Unemployment in Northeast B.C. dropped to 4.3% to end 2020
There were 40,000 employed and 1,800 unemployed, according to the latest estimates released by Statistics Canada on Friday, Jan. 8. Unemployment in the region was recorded at 4.8% in November, with 39,500 employed and 2,000 unemployed.
Year-over-year, the unemployment rate is up from 5.1% at the end of 2019, when 39,000 were working and 2,100 were unemployed.
The northeast has seen the lowest unemployment in B.C. for the fifth-straight month, with the Cariboo region reporting the highest at 9.3%, followed by the Thompson-Okanagan at 7.7%.
Month to month
Northeast B.C. 2020 unemployment rates at a glance:
January - 4.2%
February - N/A
March - 4.2%
April - 7.4%
May - 11.1%
June - 10.7%
July - 9.5%
August - 7%
September - 7%
October - 5.6%
November - 4.8%
December - 4.3%
Overall employment here returned to pre-pandemic levels in October, with more than 6,000 jobs added since the spring economic restart; 1,800 jobs were added in July; 1,700 were added in August; 1,200 were added in September; 800 were added in October; 400 were added in November; and 500 were added in December.
Across B.C., however, job growth slowed to a crawl in December as big gains made in the preceding months and new restrictions brought on by the pandemic’s second wave caught up to the province.
B.C. added 3,800 jobs last month — down from the 23,900 jobs gained in November, according to Statistics Canada.
That fall data reflected labour market conditions from November 8-12, just prior to new restrictions that saw the provincial government urging British Columbians to further reduce social interactions and mask up while in all public and retail indoor locations.
Statistics Canada’s latest data, gathered December 6-12, reveals that after those restrictions were imposed the province lost 20,300 part-time positions while gaining 24,000 full-time positions.
Most of those losses were in accommodation and food services, which saw 7,400 jobs evaporate last month.
That was followed by the 5,700 jobs lost in the finance, insurance, rental and leasing category.
The province made its biggest gains in construction (+6,600 jobs) and manufacturing (+3,300 jobs).
The unemployment rate, meanwhile, grew from 7.1% in November to 7.2% in December as more people entered the labour force.
Nationwide employment fell by 62,300 jobs last month — the first drop for Canada since the spring — as the unemployment rate rose 0.1 month to month to reach 8.6%.
Ken Peacock, chief economist at the Business Council of B.C., noted the December gains mean the province is now down 33,600 jobs compared with February’s pre-pandemic numbers.
He said gains over the past few months have outperformed his own expectations as he believed it was possible at the outset of the pandemic that the province could be down as many as 150,000 jobs by the end of 2020.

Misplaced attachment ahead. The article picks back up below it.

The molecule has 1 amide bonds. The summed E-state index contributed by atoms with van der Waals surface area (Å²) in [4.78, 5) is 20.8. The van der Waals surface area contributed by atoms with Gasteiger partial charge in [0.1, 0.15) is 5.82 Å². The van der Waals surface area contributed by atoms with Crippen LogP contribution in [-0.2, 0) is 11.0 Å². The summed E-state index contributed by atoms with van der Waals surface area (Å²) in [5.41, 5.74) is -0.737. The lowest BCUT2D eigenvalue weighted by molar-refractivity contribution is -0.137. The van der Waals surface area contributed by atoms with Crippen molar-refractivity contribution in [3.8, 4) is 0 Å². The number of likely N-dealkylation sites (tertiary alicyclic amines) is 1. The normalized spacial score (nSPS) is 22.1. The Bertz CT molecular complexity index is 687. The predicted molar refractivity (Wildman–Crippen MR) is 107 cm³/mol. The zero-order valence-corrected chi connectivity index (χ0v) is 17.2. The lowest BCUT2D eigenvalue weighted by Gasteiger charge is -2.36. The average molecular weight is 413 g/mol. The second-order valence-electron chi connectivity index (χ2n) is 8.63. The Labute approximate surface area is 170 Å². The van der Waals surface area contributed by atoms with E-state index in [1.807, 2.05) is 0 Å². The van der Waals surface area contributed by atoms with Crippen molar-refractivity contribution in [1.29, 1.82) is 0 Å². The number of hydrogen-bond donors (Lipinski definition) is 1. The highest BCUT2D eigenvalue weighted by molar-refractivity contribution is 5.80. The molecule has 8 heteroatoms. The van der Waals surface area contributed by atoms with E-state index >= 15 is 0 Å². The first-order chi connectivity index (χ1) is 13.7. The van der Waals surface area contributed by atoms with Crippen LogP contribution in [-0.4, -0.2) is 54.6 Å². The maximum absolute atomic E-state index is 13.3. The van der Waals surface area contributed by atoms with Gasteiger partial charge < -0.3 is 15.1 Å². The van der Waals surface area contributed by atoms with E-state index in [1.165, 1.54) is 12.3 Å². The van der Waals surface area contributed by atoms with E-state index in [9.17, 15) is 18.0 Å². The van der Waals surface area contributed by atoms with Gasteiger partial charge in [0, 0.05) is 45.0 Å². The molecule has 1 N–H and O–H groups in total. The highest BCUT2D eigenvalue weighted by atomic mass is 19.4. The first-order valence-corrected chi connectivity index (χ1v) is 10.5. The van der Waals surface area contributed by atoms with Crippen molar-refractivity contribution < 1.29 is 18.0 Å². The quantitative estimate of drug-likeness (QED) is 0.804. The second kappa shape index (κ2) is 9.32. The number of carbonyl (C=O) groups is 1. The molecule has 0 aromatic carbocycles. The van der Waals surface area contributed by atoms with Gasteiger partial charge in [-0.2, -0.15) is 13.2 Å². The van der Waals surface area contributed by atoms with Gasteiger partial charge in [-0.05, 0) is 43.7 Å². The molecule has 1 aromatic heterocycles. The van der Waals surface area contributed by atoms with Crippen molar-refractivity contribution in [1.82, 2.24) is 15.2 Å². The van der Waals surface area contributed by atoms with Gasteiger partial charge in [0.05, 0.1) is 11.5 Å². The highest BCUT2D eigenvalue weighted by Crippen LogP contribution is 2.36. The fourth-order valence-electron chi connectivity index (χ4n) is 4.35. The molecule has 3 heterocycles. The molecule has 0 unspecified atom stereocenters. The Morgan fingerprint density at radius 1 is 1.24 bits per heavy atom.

“We've already been through a period of pretty strong job growth so there's quite a bit of variation by industry. So, I think that kind of points to some underlying resiliency [in B.C.’s economy],” Peacock told Business in Vancouver, noting that the province’s restrictions haven’t been as stringent as in other provinces.
“If you kind of take that framework and layer on … vaccines being distributed, then these industries that have been restrained, they should return. Travel should come back to the province — that would be a big boost — and if consumers are back out visiting restaurants and bowling alleys and movie theatres in fuller force, that provides a lift, too.”
But he added that the latest job numbers likely reflect a slowdown in growth and British Columbians should be prepared for a “rough” first quarter.
"With virus spread remaining at alarming levels in much of Canada, and containment measures being extended and expanded, both the labour market and broader economic recovery appear to have stalled,” RBC senior economist Nathan Janzen wrote in a note.
“We expect the first quarter of 2021 will be a challenging one for the Canadian economy, with no growth in GDP expected. As vaccinations become more broadly distributed we look for the economy to regain its momentum leading to a recovery in job creation.”
BMO chief economist Douglas Porter said the latest numbers were very close to “downbeat expectations.”
“With restrictions broadening and lengthening since the December survey, we may well see another pullback in next month's report. But the good news, such as it is, is that Shutdown 2 is imposing a much less severe economic cost than in the spring, especially in sectors not directly affected,” he said in a note.
“Overall, the big picture is that the economy has proven to be a bit more resilient than many expected to renewed restrictions — good news — but those restrictions look to last much longer than expected — offsetting bad news.”
Unemployment in B.C.:
Cariboo - 9.3
Thompson-Okanagan - 7.7
Vancouver Island and Coast - 7.3
Lower Mainland Southwest - 7.1 Kootenay - 6.6
North Coast and Nechako - 5.6
Northeast - 4.3
— with files from Tyler Orton/Business in Vancouver
Email Managing Editor Matt Preprost at email@example.com.